The distribution of Brünnich's Guillemot in ice covered waters and near the marginal ice zone in the southern part of the Barents Sea was mapped from ship and helicopter in February/March 1987. High densities of Brünnich's Guillemot (up to 1,300 ind./km2) were found in ice leads. The density of birds was especially high over shallow banks where the sea depth was 40-80 m.A diel movement was also recorded. In the evening the birds left the leads and flew south. Next morning they returned to feed in the open leads. How far they migrated is uncertain, but possibly they flew down to the open sea or to leads close to the marginal ice zone. The migration may have been a means of avoiding to become trapped if leads closed after dark.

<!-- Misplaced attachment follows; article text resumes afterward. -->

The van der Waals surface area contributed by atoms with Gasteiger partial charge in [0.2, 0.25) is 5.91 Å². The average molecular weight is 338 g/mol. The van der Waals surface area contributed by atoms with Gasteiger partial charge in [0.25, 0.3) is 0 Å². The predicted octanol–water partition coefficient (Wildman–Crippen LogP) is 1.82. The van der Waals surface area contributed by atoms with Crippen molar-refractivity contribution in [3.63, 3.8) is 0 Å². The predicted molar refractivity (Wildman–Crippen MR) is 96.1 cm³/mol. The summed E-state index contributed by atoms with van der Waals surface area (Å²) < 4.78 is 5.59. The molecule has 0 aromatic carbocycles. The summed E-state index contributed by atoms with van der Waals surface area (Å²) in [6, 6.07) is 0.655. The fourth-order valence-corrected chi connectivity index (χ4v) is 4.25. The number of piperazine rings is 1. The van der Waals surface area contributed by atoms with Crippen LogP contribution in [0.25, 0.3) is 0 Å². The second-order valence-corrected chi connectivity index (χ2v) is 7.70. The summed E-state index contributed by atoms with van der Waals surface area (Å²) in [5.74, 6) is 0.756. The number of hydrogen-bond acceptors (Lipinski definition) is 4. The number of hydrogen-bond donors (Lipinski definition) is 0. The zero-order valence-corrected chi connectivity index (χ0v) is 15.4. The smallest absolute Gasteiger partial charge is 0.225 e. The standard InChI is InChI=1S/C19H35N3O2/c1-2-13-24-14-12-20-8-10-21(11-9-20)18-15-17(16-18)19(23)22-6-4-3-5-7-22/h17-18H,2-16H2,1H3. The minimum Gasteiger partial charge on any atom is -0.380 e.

During the summer 1987 expedition of the polar research vessel‘Polarstern’in the Eurasian Basin of the Arctic Ocean, sea ice at about 84-86°N and 20-30°E was found to have high concentrations of particulate material. The particle-laden ice occurred in patches which often darkened more than half the ice surface at our northernmost positions. Much of this ice appeared to be within the Siberian Branch of the Transpolar Drift stream, which transports deformed, multi-year ice from the Siberian shelves westward across the Eurasian Basin. Lithogenic sediment, which is the major component of the particulate material, may have been incorporated during ice formation on the shallow Siberian seas. Diatoms collected from the particle-rich ice surfaces support this conclusion, as assemblages were dominated by a marine benthic species similar to that reported from sea ice off the coast of northeast Siberia. Based on drift trajectories of buoys deployed on the ice it appears that much of the particle-laden ice exited the Arctic Ocean through the Fram Strait and joined the East Greenland Current.Very different sea ice characteristics were found east of the Yermak Plateau and north of Svalbard and Frans Josef Land up to about 83-84°N. Here sea ice was thinner, less deformed, with lower amounts of lithogenic sediment and diatoms. The diatom assemblage was dominated by planktonic freshwater species. Trajectories of buoys deployed on sea ice in this region indicated a tendency for southward transport to the Yermak Plateau or into the Barents Sea.